The Red Screen: Politics, Society, Art in Soviet Cinema

Routledge
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First published in 2003. Routledge is an imprint of Taylor & Francis, an informa company.
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Additional Information

Publisher
Routledge
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Published on
Sep 2, 2003
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Pages
356
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ISBN
9781134899258
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Language
English
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Genres
Social Science / Media Studies
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Content Protection
This content is DRM protected.
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After Elena Ferrante, another powerful Italian voice emerges to tell us a tale of immigration with two strong women characters at its center, set against the background of American history, from the late 60’s to 2011.

This novel provides an interesting commentary on the highlights in history that influenced the development of American society and brought about the current outcome. It includes love, struggle, and social turmoil.

Amy’s Story begins with Amy, full name America, moving from Italy to New York City to live near her American father. Her journey from immigrant to successful publisher is intertwined with Stella, her childhood friend, whose unfinished memoir she intends to publish.

They both experience love, friendship, obstacles, success, and more, as their journey runs parallel to the Vietnam War, student protests and the Kent State shooting, the birth of radicalism and feminism, presidential elections and assassinations, the Watergate scandal, up to the 9/11 attack and beyond.

In the end, Stella's memoir does not get published, because Amy transforms it into a very successful novel. This twist will have readers re-imagine the entire story and see it from a surprising new perspective.

"Amy's Story is simply spellbinding. This is a story at once about identity, love and social upheaval; a woman's journey from old world to new; from Italy to America. Mysterious, brave and captivating."
—Joe McGinniss Jr., author of Carousel Court and The Delivery Man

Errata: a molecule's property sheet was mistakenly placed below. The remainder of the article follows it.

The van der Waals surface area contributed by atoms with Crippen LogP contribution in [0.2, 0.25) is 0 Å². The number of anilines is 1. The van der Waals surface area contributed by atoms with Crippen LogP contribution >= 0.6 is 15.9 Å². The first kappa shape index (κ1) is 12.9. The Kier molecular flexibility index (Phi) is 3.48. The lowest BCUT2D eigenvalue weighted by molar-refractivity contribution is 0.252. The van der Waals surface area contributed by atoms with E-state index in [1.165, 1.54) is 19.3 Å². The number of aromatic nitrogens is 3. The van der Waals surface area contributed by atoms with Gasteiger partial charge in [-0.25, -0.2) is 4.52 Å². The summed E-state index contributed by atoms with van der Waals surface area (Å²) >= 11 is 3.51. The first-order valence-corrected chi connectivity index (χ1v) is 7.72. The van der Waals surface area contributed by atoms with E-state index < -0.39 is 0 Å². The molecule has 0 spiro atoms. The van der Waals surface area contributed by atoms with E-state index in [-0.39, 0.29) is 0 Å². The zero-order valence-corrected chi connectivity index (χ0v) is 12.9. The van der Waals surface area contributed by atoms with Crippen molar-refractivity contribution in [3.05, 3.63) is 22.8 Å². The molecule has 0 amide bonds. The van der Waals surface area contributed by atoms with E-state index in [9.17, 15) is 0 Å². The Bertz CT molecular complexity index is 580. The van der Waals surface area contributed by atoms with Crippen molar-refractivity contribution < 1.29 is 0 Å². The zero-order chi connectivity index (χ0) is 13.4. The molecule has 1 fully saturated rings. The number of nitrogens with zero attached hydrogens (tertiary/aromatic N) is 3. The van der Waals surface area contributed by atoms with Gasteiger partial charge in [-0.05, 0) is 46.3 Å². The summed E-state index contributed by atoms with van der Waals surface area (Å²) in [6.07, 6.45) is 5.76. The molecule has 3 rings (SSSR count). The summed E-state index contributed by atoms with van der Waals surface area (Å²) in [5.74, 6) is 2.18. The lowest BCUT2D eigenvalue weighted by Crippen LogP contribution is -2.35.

“From the collapsing towers of 9/11 to the lyrical groves of northern Italy, the author ingeniously morphs Amy’s Story into a journey across America and back and forth across time. Along the way we meet a cohort of colorful characters, witness several romances, and there are wars and politics, too—all woven into a mesmerizing narrative that unspools like a good film. Anna Lawton is not only a scholar of the first rank, but a deft and artful novelist with a flair for the unexpected in her work.”
—Louis Menashe, author of Moscow Believes in Tears: Russians and Their Movies
The cult classic that predicted the rise of fake news—revised and updated for the post-Trump, post-Gawker age.
 
Hailed as "astonishing and disturbing" by the Financial Times and "essential reading" by TechCrunch at its original publication, former American Apparel marketing director Ryan Holiday’s first book sounded a prescient alarm about the dangers of fake news. It's all the more relevant today. 

Trust Me, I’m Lying was the first book to blow the lid off the speed and force at which rumors travel online—and get "traded up" the media ecosystem until they become real headlines and generate real responses in the real world. The culprit? Marketers and professional media manipulators, encouraged by the toxic economics of the news business.
 
Whenever you see a malicious online rumor costs a company millions, politically motivated fake news driving elections, a product or celebrity zooming from total obscurity to viral sensation, or anonymously sourced articles becoming national conversation, someone is behind it. Often someone like Ryan Holiday.
 
As he explains, “I wrote this book to explain how media manipulators work, how to spot their fingerprints, how to fight them, and how (if you must) to emulate their tactics. Why am I giving away these secrets? Because I’m tired of a world where trolls hijack debates, marketers help write the news, opinion masquerades as fact, algorithms drive everything to extremes, and no one is accountable for any of it. I’m pulling back the curtain because it’s time the public understands how things really work. What you choose to do with this information is up to you.”
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